Here we go again.
After sitting on the market for a year, the White Ranch property has sold. This time the buyer is not a predatory, out-of-town developer with his heart set on ticky-tacky boxes and a subdivision of half-acre parcels. Instead, the new owners—a small band of the Pomo nation—are local: the Potter Valley Tribe. As such, they come to the deal with shallower pockets and, they say, preservationist intentions.
The tribe’s realtor, Hai-Lee Sun, said that an economic development plan for the land is still being crafted, but there are no plans to build a casino on the sprawling 69-acre property north of Fort Bragg. According to Sun, the tribe hopes to restore the ranch’s historic buildings and to build an RV park to profit from the coast’s summertime tourist trade. The rest of the year, Sun said, the property will be for “their own use, as a tribe.”
But the tribe’s professed good intentions are not enough to quell fears over the land’s future, which has been uncertain since Sacramento-area developer John Reynen bought the property in 2005. Reynen hoped to build more than 250 houses on the White Ranch—a radical reimagining of the Mendocino Coast that was met with hostile opposition from many in the local community.
The development plan required Fort Bragg to annex the property, allowing access to water and other city services. But Reynen withdrew his application on December 1, 2006, after city staff determined the city was facing a water shortage that would be worsened by bringing such a large scale project into city limits.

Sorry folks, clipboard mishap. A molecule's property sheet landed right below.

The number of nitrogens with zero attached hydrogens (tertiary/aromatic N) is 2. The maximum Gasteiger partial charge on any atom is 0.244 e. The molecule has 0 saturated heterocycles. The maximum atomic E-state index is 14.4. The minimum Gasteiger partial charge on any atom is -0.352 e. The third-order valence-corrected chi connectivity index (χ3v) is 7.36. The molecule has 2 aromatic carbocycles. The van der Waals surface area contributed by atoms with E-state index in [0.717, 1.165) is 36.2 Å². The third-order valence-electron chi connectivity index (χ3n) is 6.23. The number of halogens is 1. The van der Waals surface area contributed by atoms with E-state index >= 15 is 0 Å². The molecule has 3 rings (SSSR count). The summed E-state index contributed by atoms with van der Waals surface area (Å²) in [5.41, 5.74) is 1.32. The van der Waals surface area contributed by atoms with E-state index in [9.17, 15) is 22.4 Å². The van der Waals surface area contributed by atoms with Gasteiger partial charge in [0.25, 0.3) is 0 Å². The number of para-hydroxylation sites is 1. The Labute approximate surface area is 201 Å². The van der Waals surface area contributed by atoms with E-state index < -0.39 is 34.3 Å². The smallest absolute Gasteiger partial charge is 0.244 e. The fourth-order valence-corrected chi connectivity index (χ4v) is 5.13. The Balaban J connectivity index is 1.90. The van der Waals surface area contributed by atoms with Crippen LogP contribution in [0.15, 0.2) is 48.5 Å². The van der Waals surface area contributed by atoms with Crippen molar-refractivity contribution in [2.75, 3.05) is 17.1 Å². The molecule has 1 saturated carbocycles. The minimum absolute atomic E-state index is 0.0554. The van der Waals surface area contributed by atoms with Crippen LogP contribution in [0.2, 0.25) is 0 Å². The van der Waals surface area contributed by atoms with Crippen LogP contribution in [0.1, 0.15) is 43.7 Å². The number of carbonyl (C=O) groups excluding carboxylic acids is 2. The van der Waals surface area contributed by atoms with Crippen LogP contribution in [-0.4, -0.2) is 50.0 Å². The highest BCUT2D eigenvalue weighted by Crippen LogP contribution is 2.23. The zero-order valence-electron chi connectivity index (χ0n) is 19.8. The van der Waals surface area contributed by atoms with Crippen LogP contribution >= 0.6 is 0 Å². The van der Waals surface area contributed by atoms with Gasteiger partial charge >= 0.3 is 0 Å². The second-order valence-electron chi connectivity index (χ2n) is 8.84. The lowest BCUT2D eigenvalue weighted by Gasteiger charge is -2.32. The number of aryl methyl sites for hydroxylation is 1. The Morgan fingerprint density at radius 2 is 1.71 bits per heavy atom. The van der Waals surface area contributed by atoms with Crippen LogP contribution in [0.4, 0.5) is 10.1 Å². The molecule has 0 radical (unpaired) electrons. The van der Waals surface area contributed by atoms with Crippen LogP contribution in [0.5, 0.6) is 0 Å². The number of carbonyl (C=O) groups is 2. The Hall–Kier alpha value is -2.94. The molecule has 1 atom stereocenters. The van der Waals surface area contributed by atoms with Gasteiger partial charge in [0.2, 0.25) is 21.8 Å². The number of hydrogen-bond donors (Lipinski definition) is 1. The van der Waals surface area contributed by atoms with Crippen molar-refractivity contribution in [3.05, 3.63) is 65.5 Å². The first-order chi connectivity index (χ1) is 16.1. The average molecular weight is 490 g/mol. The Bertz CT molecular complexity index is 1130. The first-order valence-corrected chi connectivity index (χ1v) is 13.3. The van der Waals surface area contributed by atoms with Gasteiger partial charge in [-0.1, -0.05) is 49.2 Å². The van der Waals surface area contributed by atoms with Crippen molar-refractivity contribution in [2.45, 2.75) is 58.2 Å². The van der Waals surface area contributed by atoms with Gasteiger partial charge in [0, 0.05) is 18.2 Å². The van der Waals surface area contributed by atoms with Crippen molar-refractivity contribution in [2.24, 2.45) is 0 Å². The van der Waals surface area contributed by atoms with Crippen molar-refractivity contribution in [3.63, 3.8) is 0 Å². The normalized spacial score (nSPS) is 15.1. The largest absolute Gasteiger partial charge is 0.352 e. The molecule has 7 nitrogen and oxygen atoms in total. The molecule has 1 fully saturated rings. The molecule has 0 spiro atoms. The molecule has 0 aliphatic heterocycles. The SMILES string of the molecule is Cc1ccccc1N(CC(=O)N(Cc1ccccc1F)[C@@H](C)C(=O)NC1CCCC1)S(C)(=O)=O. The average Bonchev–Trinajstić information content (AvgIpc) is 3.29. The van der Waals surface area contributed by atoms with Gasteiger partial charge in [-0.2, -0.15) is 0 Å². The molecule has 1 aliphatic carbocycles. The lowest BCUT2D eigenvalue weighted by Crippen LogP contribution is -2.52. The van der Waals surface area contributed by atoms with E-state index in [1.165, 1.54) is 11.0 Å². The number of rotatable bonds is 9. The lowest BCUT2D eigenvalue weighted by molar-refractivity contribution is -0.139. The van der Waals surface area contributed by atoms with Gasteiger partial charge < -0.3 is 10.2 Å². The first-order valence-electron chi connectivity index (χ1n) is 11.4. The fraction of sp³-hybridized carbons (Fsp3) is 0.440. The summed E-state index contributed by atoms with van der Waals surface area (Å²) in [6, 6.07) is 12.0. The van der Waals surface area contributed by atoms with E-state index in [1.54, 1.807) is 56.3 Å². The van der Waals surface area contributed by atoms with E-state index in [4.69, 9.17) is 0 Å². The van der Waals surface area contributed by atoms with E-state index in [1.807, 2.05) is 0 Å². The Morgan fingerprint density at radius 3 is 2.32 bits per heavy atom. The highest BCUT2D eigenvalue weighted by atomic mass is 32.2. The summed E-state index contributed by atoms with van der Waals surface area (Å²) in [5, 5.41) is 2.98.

A year-and-half later, the housing bubble burst, and the over-extended developer filed for bankruptcy. His failure to forge Fort Bragg’s suburban future was a small part of Reynen’s larger troubles. Having invested heavily in similar projects elsewhere—and collected multi-million dollar vacation homes like the rest of us accumulate kitchen appliances or soon-to-be obsolete tech gadgets—Reynen was $273 million dollars in debt, according to the Sacramento Bee. The Savings Bank of Mendocino took over the White Ranch, and the land—listed at $1.75 million—had been on the market since.
Now, with new owners and only a tentative plan for the property, the White Ranch is again raising questions about what Fort Bragg will look like in 10 or 20 years. This time, though, the community may have limited say in crafting that future.
As a federally recognized tribe, the Potter Valley Tribe can apply to have the White Ranch designated as a Federal Trust. That would mean the property, like a reservation, would be under the authority of the Bureau of Indian Affairs—not the local government. Development on the property, therefore, would be limited only by federal laws applying to Federal Trust land, not by Mendocino planning and zoning laws.
Whether the Potter Valley Tribe intends to pursue trust status for the White property isn’t known. Calls to the tribal chair, Salvador Rosales, were not returned. A representative at the Bureau of Indian Affairs says the decision to seek Federal Trust status is entirely up to the tribe.
One thing seems clear: Mendo’s native-fetishizing, eco-warriors—the well-intentioned sweat lodge and peace pipe crowd—are likely to find themselves overwhelmed by cognitive dissonance in the face of a landowner that’s as difficult to demonize as Obama is to parody.
How can one rail against the abuses endured by native peoples, embrace their shamanic ceremonies and celebrate their infallible stewardship of the earth while arguing against the RV park they hope to build on the land that was once theirs? How to idolize Native Americans while fearing their limited autonomous rights and exception from local government oversight?
Time will tell.